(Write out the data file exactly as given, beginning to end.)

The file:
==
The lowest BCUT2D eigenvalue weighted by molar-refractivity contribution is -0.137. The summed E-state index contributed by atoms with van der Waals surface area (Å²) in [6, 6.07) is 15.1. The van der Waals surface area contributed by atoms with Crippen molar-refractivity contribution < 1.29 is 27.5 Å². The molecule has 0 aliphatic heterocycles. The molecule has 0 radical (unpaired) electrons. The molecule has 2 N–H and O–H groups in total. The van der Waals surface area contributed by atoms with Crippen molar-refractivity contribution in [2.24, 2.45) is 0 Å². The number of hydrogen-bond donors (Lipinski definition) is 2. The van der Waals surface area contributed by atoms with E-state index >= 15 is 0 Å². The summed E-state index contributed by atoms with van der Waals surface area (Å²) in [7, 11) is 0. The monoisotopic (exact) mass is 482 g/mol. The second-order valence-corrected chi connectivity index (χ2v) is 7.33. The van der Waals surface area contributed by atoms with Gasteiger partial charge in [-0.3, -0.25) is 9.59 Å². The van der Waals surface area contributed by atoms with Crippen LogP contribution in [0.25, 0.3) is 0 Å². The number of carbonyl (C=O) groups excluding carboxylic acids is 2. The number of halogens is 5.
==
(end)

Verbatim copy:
The lowest BCUT2D eigenvalue weighted by molar-refractivity contribution is -0.137. The summed E-state index contributed by atoms with van der Waals surface area (Å²) in [6, 6.07) is 15.1. The van der Waals surface area contributed by atoms with Crippen molar-refractivity contribution < 1.29 is 27.5 Å². The molecule has 0 aliphatic heterocycles. The molecule has 0 radical (unpaired) electrons. The molecule has 2 N–H and O–H groups in total. The van der Waals surface area contributed by atoms with Crippen molar-refractivity contribution in [2.24, 2.45) is 0 Å². The number of hydrogen-bond donors (Lipinski definition) is 2. The van der Waals surface area contributed by atoms with E-state index >= 15 is 0 Å². The summed E-state index contributed by atoms with van der Waals surface area (Å²) in [7, 11) is 0. The monoisotopic (exact) mass is 482 g/mol. The second-order valence-corrected chi connectivity index (χ2v) is 7.33. The van der Waals surface area contributed by atoms with Gasteiger partial charge in [-0.3, -0.25) is 9.59 Å². The van der Waals surface area contributed by atoms with Crippen LogP contribution in [0.25, 0.3) is 0 Å². The number of carbonyl (C=O) groups excluding carboxylic acids is 2. The number of halogens is 5.